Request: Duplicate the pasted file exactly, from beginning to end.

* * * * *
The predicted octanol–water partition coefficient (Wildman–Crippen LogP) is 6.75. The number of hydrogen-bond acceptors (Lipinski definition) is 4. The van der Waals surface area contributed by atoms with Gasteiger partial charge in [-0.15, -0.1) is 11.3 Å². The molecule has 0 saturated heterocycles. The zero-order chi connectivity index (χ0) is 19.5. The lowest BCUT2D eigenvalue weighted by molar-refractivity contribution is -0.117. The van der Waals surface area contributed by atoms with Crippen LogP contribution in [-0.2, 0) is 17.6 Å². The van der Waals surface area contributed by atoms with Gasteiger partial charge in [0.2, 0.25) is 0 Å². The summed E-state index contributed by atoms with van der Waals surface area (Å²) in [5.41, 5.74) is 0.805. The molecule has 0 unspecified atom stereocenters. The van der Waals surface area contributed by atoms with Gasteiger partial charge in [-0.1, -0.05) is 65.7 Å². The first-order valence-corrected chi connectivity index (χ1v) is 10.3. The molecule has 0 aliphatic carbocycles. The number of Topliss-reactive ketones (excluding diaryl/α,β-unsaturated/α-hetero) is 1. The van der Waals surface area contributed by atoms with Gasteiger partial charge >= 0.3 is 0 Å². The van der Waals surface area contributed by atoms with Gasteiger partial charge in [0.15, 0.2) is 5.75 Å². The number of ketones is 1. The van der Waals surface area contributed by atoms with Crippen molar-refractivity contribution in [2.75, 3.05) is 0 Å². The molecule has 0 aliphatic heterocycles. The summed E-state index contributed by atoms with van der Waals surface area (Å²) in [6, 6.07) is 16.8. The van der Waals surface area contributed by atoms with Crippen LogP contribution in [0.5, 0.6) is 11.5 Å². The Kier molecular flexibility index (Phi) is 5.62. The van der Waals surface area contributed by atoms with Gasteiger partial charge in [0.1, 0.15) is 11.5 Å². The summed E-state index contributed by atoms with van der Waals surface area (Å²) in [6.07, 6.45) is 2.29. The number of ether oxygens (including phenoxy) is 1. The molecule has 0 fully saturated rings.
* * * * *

The predicted octanol–water partition coefficient (Wildman–Crippen LogP) is 6.75. The number of hydrogen-bond acceptors (Lipinski definition) is 4. The van der Waals surface area contributed by atoms with Gasteiger partial charge in [-0.15, -0.1) is 11.3 Å². The molecule has 0 saturated heterocycles. The zero-order chi connectivity index (χ0) is 19.5. The lowest BCUT2D eigenvalue weighted by molar-refractivity contribution is -0.117. The van der Waals surface area contributed by atoms with Crippen LogP contribution in [-0.2, 0) is 17.6 Å². The van der Waals surface area contributed by atoms with Gasteiger partial charge in [0.2, 0.25) is 0 Å². The summed E-state index contributed by atoms with van der Waals surface area (Å²) in [5.41, 5.74) is 0.805. The molecule has 0 unspecified atom stereocenters. The van der Waals surface area contributed by atoms with Gasteiger partial charge in [-0.1, -0.05) is 65.7 Å². The first-order valence-corrected chi connectivity index (χ1v) is 10.3. The molecule has 0 aliphatic carbocycles. The number of Topliss-reactive ketones (excluding diaryl/α,β-unsaturated/α-hetero) is 1. The van der Waals surface area contributed by atoms with Gasteiger partial charge >= 0.3 is 0 Å². The van der Waals surface area contributed by atoms with Gasteiger partial charge in [0.15, 0.2) is 5.75 Å². The number of ketones is 1. The van der Waals surface area contributed by atoms with Crippen molar-refractivity contribution in [2.75, 3.05) is 0 Å². The molecule has 0 aliphatic heterocycles. The summed E-state index contributed by atoms with van der Waals surface area (Å²) in [6, 6.07) is 16.8. The van der Waals surface area contributed by atoms with Crippen LogP contribution in [0.5, 0.6) is 11.5 Å². The Kier molecular flexibility index (Phi) is 5.62. The van der Waals surface area contributed by atoms with Gasteiger partial charge in [0.1, 0.15) is 11.5 Å². The summed E-state index contributed by atoms with van der Waals surface area (Å²) in [6.07, 6.45) is 2.29. The number of ether oxygens (including phenoxy) is 1. The molecule has 0 fully saturated rings.